Spring came early for most of us, and so at the time I am writing this column, the peonies are hours away from bursting forth in bloom. The year without a winter for the Mid-Atlantic has given us a glorious spring the likes of which we have not seen in ages.
Gardening Season Is Upon Us
As an inveterate gardener and follower of the English landscape designer Gertrude Jekyll, I have been busy working on my perennial border. That has not stopped me from flea market haunting to add treasures to the landscape. What has come home this season? A marvelous wrought-iron gate that is very tall and got placed just in back of my daffodil clumps to provide a really striking spring contrast.
Then there is the vintage concrete flower urn. Now first of all, before you all snicker, yes, I did say vintage concrete. For those of you unaware, there is a serious market in mossy worn concrete yard art. It has to have the right look and be of some quality for it to be valuable, but it is highly collected. The age is not anywhere near as important as the look. I recall sending to auction some very recent concrete pagodas that came from a roadside seller located on Route 30 west of Gettysburg. They were not old. But having kept them under the trees at our house in Mount Gretna for several seasons, they were definitely soft and mossy, and at least two bidders had to have them.
So vintage concrete is the happening thing, and my new flower urn is wandering around the yard (weighing a lot) as I try and think of a place for it. I have been keeping it at the end of a pathway I created around some outdoor Art Deco building tiles laid flat, but it just does not look right. I need to find a good plinth, and we will be off to the races.
Garden antiques are something that everyone should consider. You can go overboard like the house not far from us that has strung glass gazing balls in every tree around the house. A little goes a long way, and thoughtful use can make a meh yard into something really spectacular.
Vintage and antique garden art is treated differently than similar items for inside. I always encourage people, especially when buying cast-iron, to make sure that they are stable. A good wire brush cleaning and some protective paint is advised for sure. Concrete is usually pretty stable, but be wary of those statues where there are many cracks, as you may wake up some day after an extreme freeze and thaw to find you have a rock garden.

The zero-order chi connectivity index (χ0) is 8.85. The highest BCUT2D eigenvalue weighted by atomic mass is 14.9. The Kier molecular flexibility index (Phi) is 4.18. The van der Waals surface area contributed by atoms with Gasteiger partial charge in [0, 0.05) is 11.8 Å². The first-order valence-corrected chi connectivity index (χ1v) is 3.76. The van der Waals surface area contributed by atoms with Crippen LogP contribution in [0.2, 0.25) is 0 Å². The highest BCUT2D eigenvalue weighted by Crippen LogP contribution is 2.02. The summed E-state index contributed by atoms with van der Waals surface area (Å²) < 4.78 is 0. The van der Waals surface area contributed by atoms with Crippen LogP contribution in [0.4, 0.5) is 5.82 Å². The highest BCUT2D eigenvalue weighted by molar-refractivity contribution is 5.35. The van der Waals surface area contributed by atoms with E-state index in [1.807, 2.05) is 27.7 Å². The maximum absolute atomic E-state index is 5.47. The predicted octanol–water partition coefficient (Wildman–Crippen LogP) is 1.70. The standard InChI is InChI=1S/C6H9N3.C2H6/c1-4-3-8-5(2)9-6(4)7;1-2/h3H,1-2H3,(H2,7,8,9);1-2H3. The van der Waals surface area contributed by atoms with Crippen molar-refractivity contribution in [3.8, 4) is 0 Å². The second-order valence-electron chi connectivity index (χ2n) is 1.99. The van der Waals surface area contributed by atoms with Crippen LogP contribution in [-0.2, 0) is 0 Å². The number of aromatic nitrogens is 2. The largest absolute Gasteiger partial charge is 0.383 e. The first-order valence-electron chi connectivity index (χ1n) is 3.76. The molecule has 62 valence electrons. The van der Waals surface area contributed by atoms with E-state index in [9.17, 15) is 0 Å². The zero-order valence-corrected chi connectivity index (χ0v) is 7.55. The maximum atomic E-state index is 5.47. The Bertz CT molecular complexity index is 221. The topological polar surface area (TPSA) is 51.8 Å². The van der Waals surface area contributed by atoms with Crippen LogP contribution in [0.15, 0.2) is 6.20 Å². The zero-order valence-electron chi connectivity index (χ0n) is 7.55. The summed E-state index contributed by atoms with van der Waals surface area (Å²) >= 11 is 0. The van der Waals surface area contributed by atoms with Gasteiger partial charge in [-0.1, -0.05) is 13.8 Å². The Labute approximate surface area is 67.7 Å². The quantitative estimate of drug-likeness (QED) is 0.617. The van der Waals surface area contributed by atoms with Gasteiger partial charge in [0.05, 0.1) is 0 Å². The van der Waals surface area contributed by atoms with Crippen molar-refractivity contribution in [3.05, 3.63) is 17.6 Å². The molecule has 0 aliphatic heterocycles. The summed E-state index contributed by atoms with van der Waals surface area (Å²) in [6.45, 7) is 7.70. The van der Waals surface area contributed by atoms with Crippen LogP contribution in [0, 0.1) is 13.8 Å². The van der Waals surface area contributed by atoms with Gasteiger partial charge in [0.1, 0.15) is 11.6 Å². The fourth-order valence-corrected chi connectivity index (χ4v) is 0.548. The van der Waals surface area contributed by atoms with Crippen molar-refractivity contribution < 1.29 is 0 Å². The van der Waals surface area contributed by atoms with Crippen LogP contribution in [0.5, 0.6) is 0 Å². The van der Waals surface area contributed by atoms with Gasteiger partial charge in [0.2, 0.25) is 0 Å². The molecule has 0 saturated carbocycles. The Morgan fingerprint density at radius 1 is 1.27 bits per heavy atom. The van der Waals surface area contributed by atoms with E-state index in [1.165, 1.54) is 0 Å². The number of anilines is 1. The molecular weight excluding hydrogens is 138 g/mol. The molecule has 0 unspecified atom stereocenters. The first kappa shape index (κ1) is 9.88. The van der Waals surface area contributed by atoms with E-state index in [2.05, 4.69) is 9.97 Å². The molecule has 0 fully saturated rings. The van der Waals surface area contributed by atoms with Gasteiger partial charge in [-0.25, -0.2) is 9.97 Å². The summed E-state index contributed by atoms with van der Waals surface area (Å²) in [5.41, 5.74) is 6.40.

Hunting for garden art is an open field. One can find many specialist dealers who handle these materials. You can also certainly haunt the co-ops, particularly in spring when dealers tend to put such materials out. Finally, I love to look in the building salvage yards, as you can often find wonderful treasures that just need some creative adaptation!
"Born to collect" should be the motto of Peter Seibert's family. Raised in Central Pennsylvania, Seibert has been collecting and writing about antiques for more than three decades. By day, he is a museum director and has worked in Pennsylvania, Wyoming, Virginia and New Mexico. In addition, he advises and consults with auction houses throughout the Mid-Atlantic region, particularly about American furniture and decorative arts. Seibert's writings include books on photography, American fraternal societies and paintings. He and his family are restoring a 1905 arts and crafts house filled with years' worth of antique treasures found in shops, co-ops and at auctions.
Peter Seibert, a native Pennsylvanian, grew up in the antiques business and remains closely tied to auction houses, collectors, and dealers. Professionally, he has served as museum director and public historian in Pennsylvania, New Mexico and Virginia. He holds an M.A. in American Studies from Penn State and has authored two books and numerous articles on decorative arts, interior design, and history.